So if this be the case then I say it's time for UPTE from both labs to prepare for the long hall in court.
From a recent past President of UPTE-LANL:

"Every year UPTE sends members to Capitol Hill to lobby Congress. UPTE is part of CWA, the Communications Workers of America, a very strong national union. CWA members are selected from across the nation to attend the CWA lobbying days in March. Ever since LANL employees have been part of UPTE, (this is UPTE's 5th year), the Los Alamos chapter has sent two individuals from UPTE@LANL to attend this union-paid effort. All of the CWA members in attendance are briefed on all CWA issues. Then, individuals have meetings with their own senators and representatives to discuss all the CWA issues. LANL's issues always make the list! For example, a CWA member from Ohio, will bring up the LANL issues (along with their own local issues) to the Ohio delegation. In Ohio, union votes matter in elections so UPTE@LANL gets a lot of mileage out of this.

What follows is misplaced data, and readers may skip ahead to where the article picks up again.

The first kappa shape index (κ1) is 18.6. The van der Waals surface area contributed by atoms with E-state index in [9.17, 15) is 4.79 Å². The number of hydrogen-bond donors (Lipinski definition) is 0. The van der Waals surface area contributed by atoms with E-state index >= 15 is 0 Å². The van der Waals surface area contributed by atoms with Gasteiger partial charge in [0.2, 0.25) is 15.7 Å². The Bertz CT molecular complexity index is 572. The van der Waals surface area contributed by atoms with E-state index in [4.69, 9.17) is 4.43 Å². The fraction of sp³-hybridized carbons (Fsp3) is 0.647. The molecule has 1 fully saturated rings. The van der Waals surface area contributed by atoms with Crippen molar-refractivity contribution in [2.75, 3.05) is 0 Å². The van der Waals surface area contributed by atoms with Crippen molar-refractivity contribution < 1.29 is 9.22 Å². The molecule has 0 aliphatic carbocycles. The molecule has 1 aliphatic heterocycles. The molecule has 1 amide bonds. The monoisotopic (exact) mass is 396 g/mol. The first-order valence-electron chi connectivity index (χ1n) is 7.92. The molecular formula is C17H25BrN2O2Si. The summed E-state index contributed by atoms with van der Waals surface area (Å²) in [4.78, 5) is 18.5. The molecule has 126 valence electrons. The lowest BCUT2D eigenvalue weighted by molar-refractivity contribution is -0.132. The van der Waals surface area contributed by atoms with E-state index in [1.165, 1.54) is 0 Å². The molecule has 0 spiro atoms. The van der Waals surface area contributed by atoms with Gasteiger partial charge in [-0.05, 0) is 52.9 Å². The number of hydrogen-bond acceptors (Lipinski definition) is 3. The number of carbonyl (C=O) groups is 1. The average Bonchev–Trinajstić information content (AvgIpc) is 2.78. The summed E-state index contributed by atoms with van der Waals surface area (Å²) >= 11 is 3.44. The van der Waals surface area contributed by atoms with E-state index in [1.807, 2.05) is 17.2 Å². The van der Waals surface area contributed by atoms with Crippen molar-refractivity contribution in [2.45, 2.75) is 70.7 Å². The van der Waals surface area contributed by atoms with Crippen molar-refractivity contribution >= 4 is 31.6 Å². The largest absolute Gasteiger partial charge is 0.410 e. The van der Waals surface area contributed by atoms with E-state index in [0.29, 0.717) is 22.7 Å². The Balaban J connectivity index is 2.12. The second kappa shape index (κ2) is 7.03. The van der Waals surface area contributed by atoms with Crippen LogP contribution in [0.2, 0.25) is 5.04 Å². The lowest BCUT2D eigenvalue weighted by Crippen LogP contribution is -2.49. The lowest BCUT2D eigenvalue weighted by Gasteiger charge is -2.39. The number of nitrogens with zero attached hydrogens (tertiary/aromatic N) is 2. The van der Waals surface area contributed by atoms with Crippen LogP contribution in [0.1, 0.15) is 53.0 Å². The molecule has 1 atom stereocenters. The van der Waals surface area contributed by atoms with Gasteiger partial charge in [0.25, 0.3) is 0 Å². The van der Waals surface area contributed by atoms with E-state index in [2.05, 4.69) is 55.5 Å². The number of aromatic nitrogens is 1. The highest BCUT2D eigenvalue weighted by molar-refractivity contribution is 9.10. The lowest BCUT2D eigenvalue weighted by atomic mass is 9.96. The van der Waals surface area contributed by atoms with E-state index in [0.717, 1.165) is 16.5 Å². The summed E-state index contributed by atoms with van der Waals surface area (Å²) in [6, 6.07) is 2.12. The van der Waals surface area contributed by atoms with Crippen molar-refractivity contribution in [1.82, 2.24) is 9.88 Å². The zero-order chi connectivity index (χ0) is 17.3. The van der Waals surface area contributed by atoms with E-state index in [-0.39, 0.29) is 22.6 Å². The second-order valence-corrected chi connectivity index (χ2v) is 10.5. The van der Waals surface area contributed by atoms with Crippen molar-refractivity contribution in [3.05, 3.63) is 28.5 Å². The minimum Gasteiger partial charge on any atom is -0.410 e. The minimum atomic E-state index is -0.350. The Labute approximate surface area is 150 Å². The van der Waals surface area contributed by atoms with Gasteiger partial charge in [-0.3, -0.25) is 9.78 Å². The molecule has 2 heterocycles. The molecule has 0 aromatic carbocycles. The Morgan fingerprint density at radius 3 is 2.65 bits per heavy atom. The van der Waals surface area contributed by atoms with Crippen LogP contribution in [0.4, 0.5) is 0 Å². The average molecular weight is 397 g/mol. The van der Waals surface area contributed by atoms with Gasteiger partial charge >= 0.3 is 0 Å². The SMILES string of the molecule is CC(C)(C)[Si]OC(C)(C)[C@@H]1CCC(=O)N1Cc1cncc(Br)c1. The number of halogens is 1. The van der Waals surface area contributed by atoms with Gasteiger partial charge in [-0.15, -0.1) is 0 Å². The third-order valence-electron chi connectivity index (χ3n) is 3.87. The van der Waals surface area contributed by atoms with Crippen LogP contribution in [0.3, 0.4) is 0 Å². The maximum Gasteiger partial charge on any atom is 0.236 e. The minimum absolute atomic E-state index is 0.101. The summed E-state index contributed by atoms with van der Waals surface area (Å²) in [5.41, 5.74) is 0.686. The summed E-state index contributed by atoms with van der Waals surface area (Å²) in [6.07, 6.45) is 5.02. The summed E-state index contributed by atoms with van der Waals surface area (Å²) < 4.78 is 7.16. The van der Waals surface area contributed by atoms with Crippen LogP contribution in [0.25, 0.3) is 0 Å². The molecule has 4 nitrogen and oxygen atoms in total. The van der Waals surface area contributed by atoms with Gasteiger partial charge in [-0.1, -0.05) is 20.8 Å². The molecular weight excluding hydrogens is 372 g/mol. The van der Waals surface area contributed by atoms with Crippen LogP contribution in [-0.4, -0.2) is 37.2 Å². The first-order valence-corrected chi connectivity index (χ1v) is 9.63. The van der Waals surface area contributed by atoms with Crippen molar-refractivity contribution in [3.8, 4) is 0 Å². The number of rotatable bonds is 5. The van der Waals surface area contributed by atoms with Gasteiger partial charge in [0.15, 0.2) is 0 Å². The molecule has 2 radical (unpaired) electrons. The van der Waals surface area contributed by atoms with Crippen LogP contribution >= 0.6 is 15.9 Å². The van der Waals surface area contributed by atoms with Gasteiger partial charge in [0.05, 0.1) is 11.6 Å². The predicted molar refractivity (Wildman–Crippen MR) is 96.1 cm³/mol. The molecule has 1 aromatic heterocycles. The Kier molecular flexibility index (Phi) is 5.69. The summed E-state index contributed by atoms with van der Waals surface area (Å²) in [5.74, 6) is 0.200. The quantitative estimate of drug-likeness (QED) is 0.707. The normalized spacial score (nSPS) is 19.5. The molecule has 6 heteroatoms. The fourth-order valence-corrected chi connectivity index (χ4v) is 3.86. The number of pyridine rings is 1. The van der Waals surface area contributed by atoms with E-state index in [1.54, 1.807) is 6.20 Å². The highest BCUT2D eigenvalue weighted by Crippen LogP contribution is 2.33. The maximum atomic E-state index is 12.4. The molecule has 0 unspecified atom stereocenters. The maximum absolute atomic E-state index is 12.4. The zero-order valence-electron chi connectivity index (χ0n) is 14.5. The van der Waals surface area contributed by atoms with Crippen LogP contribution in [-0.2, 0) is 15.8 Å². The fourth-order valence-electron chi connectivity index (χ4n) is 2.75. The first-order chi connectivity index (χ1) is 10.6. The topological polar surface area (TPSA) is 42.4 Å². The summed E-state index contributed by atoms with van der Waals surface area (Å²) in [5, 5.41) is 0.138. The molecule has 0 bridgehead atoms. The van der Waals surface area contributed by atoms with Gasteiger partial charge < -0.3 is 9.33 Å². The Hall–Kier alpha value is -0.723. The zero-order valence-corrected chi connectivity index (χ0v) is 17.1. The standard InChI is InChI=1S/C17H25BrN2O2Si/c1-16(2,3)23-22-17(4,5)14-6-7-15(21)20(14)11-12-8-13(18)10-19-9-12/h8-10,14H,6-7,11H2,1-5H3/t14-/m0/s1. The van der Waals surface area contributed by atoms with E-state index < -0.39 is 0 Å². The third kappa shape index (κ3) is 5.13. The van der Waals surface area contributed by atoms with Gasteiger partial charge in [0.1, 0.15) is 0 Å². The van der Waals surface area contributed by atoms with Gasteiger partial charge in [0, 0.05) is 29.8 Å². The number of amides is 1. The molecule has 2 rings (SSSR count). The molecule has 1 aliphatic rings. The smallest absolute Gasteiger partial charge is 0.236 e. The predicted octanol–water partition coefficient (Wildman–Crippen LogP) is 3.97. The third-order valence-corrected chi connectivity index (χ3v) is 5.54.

"While individuals who work for LANL cannot lobby Congress, it is perfectly legal for individuals who are under the mantle of a union to do so. UPTE meets also with DOE and NNSA officials while they are in D.C. UPTE has a powerful voice on the Hill and in NNSA, largely because it is part of 'organized' labor. UPTE members from LANL have never shied away from telling the truth and asking for action from elected officials. Often, they listen. UPTE has worked hard to build credibility and it deserves a lot of credit for what it has been able to accomplish during the past 5 years."
On "The Rat Patrol" thread of Jan. 29, we were encouraged to keep our "eyes peeled" for details about the "growing level of action on behalf of LANL retirees and staff." Are these details still forthcoming?
I am told by lawyerly types that the process of getting a legal team together (more than one law firm) for a class-action lawsuit is not an overnight deal. There are details to be worked out with regard to responsibilities and conflicts of interest among the firms. As you can see from Pres. Trujillo's message, UPTE is deeply into the project. But impatience before the Law is its own reward; one is reminded of the eternal battle over competing wills in the case of Jarndyce vs. Jarndyce in Dickens' Bleak House--we can hope that "in the fullness of time" does not mean months in our own case.